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Fresh from karate and ballet classes, children gathered around with open ears and eager hands as Annawon Weeden, a member of the Mashpee Wampanoag tribe, brought traditional Native American dance and activities to the Peabody Museum of Archaeology and Ethnology on Saturday.
Children marveled at the Eastern Woodland culture, taking in the vibrant blue hues of the jewelry and the impressive size of the animal skins. Weeden, affiliated with both his mother’s native Mashpee Wapanoag community on Cape Cod and his father’s Narragansett origins in Charleston, Rhode Island, has a wealth of knowledge about the two communities to which he belongs.
RR: What are you making right now?
Kyle: A blue salmon.
RR: Are salmon normally blue?
Kyle: I think they’re salmon-colored.
RR: Right you are! Is that your favorite fish?
Kyle: No. Salmon taste funny, and they’re weird.
RR: So what’s your favorite fish?
Kyle: A Great White Shark!!!!!! [Grits teeth together.]
RR: Do you watch “Shark Week?”
Kyle: Does it look like I’m allowed to watch Shark Week?
RR: Well, you can almost get into a PG-13 movie.
Leila Rose, 11
RR: Would you want to be the Wampanoag Powwow Princess?
Leila Rose: What is that?
RR: She’s kind of like Miss USA in the Wampanoag tribe.
Leila Rose: Would I wear a crown?
RR: I would imagine so. I don’t know if it would have diamonds on it.
Leila Rose: Then no.
RR: What have you learned about Native Americans?
Alex: I’ve learned a couple things, like how they live, and what they used to make shelter, and what their culture is and what they would do for spirits and people who passed away.
RR: Wow, you’ve learned a lot. So what’s the coolest part of their culture?
Alex: They would live near rivers, where they can get fish and food, and near woods and trees and stuff so they can hunt for other animals to eat. But I would never live near the river because it’s dangerous because you don’t’ know if there are any other tribes. Maybe it’s their territory and stuff.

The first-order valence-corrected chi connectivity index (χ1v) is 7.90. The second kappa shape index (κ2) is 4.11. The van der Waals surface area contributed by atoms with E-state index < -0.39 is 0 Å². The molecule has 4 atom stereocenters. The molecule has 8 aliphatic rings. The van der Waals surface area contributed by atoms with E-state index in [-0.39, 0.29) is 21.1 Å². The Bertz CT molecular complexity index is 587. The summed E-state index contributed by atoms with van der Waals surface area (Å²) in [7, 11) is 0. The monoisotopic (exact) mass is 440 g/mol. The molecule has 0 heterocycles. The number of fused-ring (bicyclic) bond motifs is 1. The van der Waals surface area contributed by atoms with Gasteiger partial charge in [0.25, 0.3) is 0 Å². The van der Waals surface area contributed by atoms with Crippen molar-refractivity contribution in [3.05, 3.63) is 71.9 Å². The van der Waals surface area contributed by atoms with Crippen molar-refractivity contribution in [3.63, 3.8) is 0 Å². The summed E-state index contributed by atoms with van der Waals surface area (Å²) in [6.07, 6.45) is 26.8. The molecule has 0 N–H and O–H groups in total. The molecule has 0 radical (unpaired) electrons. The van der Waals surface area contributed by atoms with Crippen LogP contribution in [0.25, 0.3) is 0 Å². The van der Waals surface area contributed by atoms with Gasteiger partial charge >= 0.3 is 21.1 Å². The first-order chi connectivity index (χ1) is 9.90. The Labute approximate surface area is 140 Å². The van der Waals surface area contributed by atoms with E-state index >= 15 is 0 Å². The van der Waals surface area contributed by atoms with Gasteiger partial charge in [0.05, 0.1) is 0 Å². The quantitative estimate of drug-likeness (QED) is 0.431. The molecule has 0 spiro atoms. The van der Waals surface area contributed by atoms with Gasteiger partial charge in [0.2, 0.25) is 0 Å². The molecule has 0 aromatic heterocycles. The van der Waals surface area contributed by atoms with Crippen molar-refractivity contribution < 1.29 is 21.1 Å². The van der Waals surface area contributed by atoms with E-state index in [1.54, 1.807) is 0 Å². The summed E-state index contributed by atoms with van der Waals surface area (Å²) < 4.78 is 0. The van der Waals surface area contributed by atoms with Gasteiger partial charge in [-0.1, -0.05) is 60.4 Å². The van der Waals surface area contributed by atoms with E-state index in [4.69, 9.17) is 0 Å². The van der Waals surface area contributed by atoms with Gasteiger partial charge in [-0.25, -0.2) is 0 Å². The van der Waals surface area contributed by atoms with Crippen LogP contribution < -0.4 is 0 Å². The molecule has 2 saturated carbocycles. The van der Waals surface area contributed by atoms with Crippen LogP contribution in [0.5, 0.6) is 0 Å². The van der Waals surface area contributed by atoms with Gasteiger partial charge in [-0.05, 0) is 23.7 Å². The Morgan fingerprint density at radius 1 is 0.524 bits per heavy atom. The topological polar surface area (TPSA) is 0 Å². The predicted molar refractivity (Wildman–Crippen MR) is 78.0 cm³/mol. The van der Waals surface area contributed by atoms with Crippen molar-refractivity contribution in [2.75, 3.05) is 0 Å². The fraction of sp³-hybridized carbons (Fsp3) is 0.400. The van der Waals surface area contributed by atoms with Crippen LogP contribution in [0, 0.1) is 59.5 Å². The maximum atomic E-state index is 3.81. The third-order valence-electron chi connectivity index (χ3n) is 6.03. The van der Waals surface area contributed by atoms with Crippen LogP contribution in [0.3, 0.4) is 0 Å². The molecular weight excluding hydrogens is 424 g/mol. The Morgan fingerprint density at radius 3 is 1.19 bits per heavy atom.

RR: Would you live in a teepee?
Alex: I live in one right now.
RR: Sure, you do.
Alex: I’m serious. I’m not going to take you to my backyard. But you can ask my dad. I have a tent there and made a fort with pillows.
RR: You know, I have made some pretty strong forts in my day.
Alex: Aren’t you like 30?
RR: Not quite.
RR: Nice corn husk doll. Did you name it?
Trevor: “It” is a “boy,” and he is not a doll.
RR: What is he then?
Trevor: A ninja.
RR: What’s his name?
RR: Do you know the name of the tribal chief of the Mashpee Wampanoag?
RR: His name is Silent Drum.
Chelsea: How can a drum be silent?
RR: If you don’t bang on it.
Chelsea: I guess. I wouldn’t name myself something so confusing.
RR: What would you name yourself?
Chelsea: Little Elephant.
RR: That’s like calling yourself ‘Jumbo Shrimp’
Chelsea: No, it’s not. I’m allergic to shellfish.
RR: Did you learn about the Wampanoag in school?
Liam: Not really. I learned about them from reading. I learned about other Indians from a TV show I watch.
RR: Which show?
Liam: “Deadliest Warrior.”
RR: I’ve never seen that. Or heard of it. And it sounds scary.
Liam: It sounds scary because you’re a girl. Basically the Comanches were fighting the Mongols. It showed how they used to make their weapons and how powerful they are.
RR: How would they make their weapons?
Liam: They would put a stick and a stone together and really sharpen them to make spears, and they would make tomahawks from stone.
RR: You know if you were in that tribe, you would learn how to make those weapons and develop your skills every day.
Liam: I know. I would rather do that than go to school.
RR: Wouldn’t you miss your friends?
—Staff writer Lauren A. Rubin can be reached at firstname.lastname@example.org.
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